The American Red Cross is trying some innovative ideas to keep the gift of life flowing.
One of the more recent ones is reaching out to high school students.
It’s a good idea and likely to produce good results.
The approach to younger people takes at least a couple of forms, according to Ashley Mills, the Red Cross blood drive champion in Ashe County and Surry counties.
She has worked with Kansas Clarke, an Ashe County High School senior.
Clarke has organized a blood drive at the school that will make donations by 16-year-olds more practical.
Donations by people so young is fairly new and requires permission of a parent.
Clarke’s project makes sense for several reasons.
She seems highly motivated and capable with Mills’ assistance. It is a characteristic we have seen in some young people recently, and it is gratifying. Some seem to be developing a habit of service to others.
Clarke can reach high school students because she walks among them daily and knows what motivates them.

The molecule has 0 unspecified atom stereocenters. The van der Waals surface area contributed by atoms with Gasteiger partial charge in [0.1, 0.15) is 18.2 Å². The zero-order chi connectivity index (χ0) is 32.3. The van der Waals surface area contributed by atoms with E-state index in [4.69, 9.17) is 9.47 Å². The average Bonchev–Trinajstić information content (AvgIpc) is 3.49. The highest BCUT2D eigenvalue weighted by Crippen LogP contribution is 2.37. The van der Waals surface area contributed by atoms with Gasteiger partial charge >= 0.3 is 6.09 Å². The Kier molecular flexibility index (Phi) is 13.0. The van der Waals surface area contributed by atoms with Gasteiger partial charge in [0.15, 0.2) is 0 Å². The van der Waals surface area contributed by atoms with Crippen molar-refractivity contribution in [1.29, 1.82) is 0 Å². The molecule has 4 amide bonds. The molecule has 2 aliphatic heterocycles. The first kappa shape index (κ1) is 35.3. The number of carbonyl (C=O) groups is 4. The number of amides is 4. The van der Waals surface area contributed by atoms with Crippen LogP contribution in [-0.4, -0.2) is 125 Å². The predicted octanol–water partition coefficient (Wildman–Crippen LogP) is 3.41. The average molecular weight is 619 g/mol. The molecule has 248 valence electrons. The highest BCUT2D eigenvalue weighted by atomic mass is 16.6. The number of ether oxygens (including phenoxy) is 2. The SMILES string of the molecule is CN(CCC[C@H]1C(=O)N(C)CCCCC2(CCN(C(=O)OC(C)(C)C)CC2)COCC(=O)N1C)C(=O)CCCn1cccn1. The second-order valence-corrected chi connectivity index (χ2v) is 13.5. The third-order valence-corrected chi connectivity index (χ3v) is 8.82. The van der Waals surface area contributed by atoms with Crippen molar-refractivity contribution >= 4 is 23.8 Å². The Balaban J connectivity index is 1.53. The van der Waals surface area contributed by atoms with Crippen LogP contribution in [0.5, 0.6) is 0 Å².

So the Red Cross gives her an incentive of a $2,000 scholarship if her drive raises 50 units of blood. It’s a good gamble.
Reaching out to younger people comes at a time when older folks -- who have been considered the group to count on – are becoming unable to give.
The parents of baby boomers grew up with wartime examples of how giving blood saves lives. They were convinced by experience and gave accordingly.
But they are reaching their 70s and 80s and health considerations limit their ability to give.
We support this new effort toward giving for the benefits to the community and the benefit to students who are learning service.